Budding journalist Lulu travels to the Bahamas in 1941 to investigate the Duke of Windsor—the former King Edward VIII—and his wife, whose love affair caused the Duke to abdicate the British throne. Her assignment becomes complicated when the Duke's shady politics become apparent and when she falls in love with Thorpe, a scientist, who disappears without a trace.
...the depiction of...postpartum depression is a particularly refreshing, albeit heart-wrenching, element of their story. With her trademark skill, the author adeptly draws the threads of...two story lines together, culminating in a surprising, emotionally satisfying conclusion. Williams’ latest...is moving, well-researched, and compulsively readable to the very last page.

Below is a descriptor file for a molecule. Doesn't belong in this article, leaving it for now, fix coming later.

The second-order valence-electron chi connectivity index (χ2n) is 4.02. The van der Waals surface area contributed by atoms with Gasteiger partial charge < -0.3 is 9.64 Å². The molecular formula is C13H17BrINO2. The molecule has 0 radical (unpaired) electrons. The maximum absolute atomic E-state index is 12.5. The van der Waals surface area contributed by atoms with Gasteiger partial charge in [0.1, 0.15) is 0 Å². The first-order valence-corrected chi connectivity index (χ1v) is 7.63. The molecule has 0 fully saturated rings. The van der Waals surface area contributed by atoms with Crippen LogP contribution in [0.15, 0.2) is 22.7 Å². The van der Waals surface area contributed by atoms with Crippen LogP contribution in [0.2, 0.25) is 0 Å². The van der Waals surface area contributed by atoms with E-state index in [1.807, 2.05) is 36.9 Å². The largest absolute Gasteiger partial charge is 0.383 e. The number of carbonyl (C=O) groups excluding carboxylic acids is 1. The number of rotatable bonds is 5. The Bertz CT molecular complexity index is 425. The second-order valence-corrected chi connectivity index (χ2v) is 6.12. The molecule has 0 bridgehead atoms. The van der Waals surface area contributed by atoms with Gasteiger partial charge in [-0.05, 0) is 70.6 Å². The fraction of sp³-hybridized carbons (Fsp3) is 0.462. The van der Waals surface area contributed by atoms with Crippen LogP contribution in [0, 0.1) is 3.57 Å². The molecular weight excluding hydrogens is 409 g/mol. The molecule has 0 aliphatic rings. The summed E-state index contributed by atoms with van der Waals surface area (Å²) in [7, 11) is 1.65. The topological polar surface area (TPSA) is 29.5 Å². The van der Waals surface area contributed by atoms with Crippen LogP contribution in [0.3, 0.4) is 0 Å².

From the opening chapter, the book brims with mystery and danger ... Lulu's Bahamas storyline acknowledges the American obsession with British royalty — but thankfully also delves into the not-so-glamorous politics of the times ... Although I enjoyed Williams's diligence in bringing Nassau's history to the page, I felt a bit shortchanged at times. I longed for a couple more scenes with the Duke and Duchess of Windsor and some of the other historical characters. I also was distracted by some of the dialogue of the Bahamian supporting characters, which didn't read as authentically as some of the other voices ... All in all, however, the novel reminded me of fresh taffy. Warm, salty, a little bitter, and sweet — it pulls the reader in steadily without breaking apart. Elegant prose and imagery grace every page ... if a gin and tonic isn't on the menu, perhaps a trip to the beach with The Golden Hour in tow would do just fine.
...[a] long and complex tale ... with characters like the Duke and Duchess of Windsor strolling through the pages, readers will find it hard to set The Golden Hour aside ... Williams ties together the mysterious threads ... The Golden Hour runs short on action but long on everyday description ... Williams lightens the complexity here and there with humorous flashes.